What Is the Hardness of Limestone?

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Limestone is a relatively soft and common rock used for everything from cement to crushed stone for driveways, or even for making countertops for a kitchen. As a sedimentary rock, formed by sediment settling and compacting together over a long period of time, limestone often contains fossils. As far as hardness is concerned, limestone averages 3 to 4 on a scale of 1 to 10, and it's harder than gypsum but considerably softer than granite.

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Mohs Scale of Hardness

Minerals and stones of all sorts are often ranked according to hardness, which is important to know when choosing materials for specific purposes, such as natural stone walkways, countertops, or even flooring materials. A universal hardness test, called the Mohs Scale of Hardness, ranks these materials based on which materials scratch others and which are easiest to scratch. Diamond sits at 10, the top of the Mohs hardness scale, as it easily scratches any other forms of stone. At the opposite end of the scale is talc, ranking a 1; it's soft enough that it is easily scratched with your fingernail. Graphite, used to make the "lead" in pencils, ranges from 1 to 2, as it's also quite soft.

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Gold, copper, and silver are also softer than limestone, averaging about 3 at their hardest. Common minerals harder than limestone include turquoise, pyrite, and quartz, which range from about 5 to 7 on the hardness scale. Window glass ranks about a 5.5, on average, which means quartz, in particular, has no trouble scratching glass, while gold, copper, or silver cannot scratch glass, but will instead be scratched by it. This means a shard of window glass could scratch limestone as well, although it may be difficult to do since the hardness of glass isn't immensely greater than the hardness of limestone. Marble and limestone are about equally hard, so they may not be able to scratch one another easily.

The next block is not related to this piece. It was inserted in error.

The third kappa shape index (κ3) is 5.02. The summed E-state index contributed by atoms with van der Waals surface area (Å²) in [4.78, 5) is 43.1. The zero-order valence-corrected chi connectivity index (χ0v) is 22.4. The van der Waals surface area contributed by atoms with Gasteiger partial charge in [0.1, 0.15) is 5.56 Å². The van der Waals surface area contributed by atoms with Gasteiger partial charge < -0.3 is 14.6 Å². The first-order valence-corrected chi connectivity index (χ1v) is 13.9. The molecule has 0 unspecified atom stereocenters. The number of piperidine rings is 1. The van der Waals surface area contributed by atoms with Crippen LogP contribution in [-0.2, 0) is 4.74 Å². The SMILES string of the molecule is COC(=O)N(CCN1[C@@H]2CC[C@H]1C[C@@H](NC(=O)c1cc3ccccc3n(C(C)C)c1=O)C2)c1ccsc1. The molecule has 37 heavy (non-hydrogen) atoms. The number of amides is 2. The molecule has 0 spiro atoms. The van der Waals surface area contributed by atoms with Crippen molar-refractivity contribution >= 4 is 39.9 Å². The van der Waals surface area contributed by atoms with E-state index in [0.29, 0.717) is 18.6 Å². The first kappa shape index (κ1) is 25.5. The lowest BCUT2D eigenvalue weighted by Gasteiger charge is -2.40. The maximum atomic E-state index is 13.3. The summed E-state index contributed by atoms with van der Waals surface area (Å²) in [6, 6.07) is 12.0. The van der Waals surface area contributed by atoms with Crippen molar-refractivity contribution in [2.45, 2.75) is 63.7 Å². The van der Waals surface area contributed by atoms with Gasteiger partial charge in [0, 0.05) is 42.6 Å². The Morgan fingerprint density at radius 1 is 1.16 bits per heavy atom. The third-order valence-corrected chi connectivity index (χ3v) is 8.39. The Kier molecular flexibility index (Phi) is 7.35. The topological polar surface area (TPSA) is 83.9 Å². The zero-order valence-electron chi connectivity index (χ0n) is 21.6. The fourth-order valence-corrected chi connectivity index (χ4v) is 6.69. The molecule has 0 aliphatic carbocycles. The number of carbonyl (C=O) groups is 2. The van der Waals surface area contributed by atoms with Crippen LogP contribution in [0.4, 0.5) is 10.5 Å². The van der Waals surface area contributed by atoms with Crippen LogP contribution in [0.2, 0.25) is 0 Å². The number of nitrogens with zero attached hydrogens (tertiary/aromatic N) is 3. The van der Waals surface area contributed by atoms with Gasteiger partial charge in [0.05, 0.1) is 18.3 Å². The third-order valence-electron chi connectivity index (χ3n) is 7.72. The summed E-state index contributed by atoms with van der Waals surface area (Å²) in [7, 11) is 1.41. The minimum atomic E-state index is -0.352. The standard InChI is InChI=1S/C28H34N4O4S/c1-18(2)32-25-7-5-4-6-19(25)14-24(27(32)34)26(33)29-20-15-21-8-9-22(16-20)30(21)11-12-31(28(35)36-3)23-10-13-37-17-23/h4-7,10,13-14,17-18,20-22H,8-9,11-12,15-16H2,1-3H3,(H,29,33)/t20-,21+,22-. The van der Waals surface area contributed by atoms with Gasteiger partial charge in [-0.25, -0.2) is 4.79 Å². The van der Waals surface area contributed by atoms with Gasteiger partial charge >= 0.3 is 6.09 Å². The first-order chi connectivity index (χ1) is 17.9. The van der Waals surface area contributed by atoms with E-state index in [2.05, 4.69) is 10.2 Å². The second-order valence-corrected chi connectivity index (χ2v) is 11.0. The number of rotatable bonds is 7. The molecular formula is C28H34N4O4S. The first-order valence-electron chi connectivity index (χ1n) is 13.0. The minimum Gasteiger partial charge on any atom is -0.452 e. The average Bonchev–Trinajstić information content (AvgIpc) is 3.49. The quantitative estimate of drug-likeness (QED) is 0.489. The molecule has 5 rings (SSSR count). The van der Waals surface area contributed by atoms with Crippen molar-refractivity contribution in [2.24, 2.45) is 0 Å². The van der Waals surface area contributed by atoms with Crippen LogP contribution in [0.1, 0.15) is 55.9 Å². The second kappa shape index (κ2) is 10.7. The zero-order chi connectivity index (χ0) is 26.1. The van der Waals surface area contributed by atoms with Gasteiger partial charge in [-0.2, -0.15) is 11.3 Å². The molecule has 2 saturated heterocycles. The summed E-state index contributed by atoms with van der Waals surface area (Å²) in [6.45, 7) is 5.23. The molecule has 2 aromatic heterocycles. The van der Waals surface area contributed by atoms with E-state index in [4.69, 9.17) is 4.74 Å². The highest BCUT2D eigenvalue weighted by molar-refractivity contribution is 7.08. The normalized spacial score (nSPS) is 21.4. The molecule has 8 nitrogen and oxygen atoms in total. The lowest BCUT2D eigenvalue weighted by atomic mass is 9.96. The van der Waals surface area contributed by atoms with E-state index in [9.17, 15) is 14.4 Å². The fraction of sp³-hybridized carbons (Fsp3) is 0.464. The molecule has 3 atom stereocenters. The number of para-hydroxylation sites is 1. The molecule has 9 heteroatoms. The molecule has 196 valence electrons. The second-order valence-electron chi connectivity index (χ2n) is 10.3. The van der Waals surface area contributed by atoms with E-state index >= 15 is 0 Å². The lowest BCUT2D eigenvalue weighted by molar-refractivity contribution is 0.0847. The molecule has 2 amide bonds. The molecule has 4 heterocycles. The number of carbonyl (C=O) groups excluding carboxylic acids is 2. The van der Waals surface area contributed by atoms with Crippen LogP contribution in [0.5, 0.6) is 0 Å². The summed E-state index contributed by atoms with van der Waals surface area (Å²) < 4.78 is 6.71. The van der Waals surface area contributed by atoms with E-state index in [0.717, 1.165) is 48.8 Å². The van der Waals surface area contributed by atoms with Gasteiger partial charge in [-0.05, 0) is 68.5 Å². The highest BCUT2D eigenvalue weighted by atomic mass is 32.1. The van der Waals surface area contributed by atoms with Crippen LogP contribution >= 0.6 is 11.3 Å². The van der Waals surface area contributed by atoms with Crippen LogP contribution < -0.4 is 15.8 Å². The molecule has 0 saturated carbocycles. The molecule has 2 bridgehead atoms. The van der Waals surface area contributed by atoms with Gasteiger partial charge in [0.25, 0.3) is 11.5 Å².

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Limestone Hardness and Usability

Since limestone is fairly soft and makes up about 15 percent of all sedimentary material in Earth's crust, it's incredibly useful, especially for construction. It's hard enough to keep its shape when crushed into smaller stones, making it useful for gravel driveways or as a base layer when pouring cement. Lime used for gardens also comes from limestone. The calcium carbonate in toothpaste also comes from limestone, serving as a gentle abrasive to help clean teeth. Limestone is a key ingredient in cement, so any cement features in or around your home also contain limestone.

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Limestone's hardness gives it a bit of the best of all worlds, as it's soft enough to easily crush or cut, but hard enough to maintain its form when necessary. Its mineral content makes it useful for gardening.

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